In the spring of 2007, I planted hazelnut trees on the north border of my garden. Last fall, a short four years later, I began to harvest the nuts. Not all the trees were bearing, but enough were so that I could enjoy a nice harvest and work out the details of what to do with them. There may be a slight difference between hazelnuts and filberts. One source referred to the varieties native to the U.S. as hazelnuts and the European varieties as filberts, however I’ve seen the words used interchangeably. For clarity, I’ll just refer to them all as hazelnuts and specify if I mean American or European varieties. I have seventeen trees each planted 4 feet apart. The nuts grow in clusters on the trees, as shown in the photo. It was exciting to watch them develop over the summer. I had heard that squirrels often take them, so I watched carefully into September. I didn’t want them to fall to the ground because I was afraid I would lose them. As the clusters dried on the tree I pulled them off. If they needed further drying I put them in the solar dryers. The harvest began October 9. At first I stored them in baskets in a cool room in the house. Having them in clusters insured that there would be some air circulation. Eventually I got around to threshing them out of the clusters by putting them in a pillowcase and hitting it with a stick. I use that same procedure to separate dried beans from their hulls. After threshing I stored some hazelnuts in a crock-type “cookie jar” in my pantry. (It came to my kitchen second-hand and actually says “Cookies” on it.) The rest were put into a pillowcase and hung in the barn to keep safe from mice.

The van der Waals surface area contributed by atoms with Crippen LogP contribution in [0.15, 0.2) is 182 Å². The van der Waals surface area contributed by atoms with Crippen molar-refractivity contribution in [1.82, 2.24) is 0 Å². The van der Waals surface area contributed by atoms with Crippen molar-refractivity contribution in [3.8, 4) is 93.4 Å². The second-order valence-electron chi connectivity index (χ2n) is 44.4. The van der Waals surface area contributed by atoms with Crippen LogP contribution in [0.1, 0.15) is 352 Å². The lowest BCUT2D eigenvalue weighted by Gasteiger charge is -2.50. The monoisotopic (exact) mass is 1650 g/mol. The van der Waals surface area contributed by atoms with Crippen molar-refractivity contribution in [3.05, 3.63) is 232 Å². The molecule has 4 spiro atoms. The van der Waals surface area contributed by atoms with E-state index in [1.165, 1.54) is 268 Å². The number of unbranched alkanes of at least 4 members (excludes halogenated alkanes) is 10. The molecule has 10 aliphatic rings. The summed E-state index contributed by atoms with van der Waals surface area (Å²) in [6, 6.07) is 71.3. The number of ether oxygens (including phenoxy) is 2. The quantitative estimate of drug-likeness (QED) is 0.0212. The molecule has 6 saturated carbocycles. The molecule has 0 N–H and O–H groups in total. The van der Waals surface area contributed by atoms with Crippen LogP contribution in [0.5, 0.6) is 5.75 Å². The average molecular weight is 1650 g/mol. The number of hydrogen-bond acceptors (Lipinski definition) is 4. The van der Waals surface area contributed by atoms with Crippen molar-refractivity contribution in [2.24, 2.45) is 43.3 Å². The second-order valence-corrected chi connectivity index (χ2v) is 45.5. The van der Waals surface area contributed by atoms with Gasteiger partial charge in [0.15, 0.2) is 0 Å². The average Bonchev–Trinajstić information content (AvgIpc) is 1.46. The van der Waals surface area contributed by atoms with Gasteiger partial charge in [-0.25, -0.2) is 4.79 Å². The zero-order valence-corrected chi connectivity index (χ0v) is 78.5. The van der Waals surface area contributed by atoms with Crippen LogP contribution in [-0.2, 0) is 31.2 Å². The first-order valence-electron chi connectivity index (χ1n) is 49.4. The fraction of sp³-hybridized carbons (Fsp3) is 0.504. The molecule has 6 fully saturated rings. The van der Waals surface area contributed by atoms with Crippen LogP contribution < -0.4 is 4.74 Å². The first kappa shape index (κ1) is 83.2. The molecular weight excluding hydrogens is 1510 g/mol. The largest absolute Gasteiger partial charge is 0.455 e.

The nuts still need to be shelled before eating. These hazelnuts are smaller than the shelled nuts you will find in the health food store. In fact, they were too small to use with a regular nut cracker, so I resorted to using a hammer to crack them open. That worked, but often I hit too hard and also smashed the nutmeat. My solution was to use vice-grips (locking pliers). I could set the screw on the end of the handle so that the pliers would close to just the right space, cracking the shell but not the nutmeat. At first I borrowed the vice grips from our workshop, even though they were a little big for the job. Santa brought me a smaller pair that I keep in the kitchen and are dedicated hazelnut crackers. From the photo you can see that some nuts are much larger than others. The trees with the largest nuts seemed to have fewer clusters. There were anywhere from 2-9 nuts in a cluster. The largest nuts were in the clusters containing 2-5 nuts.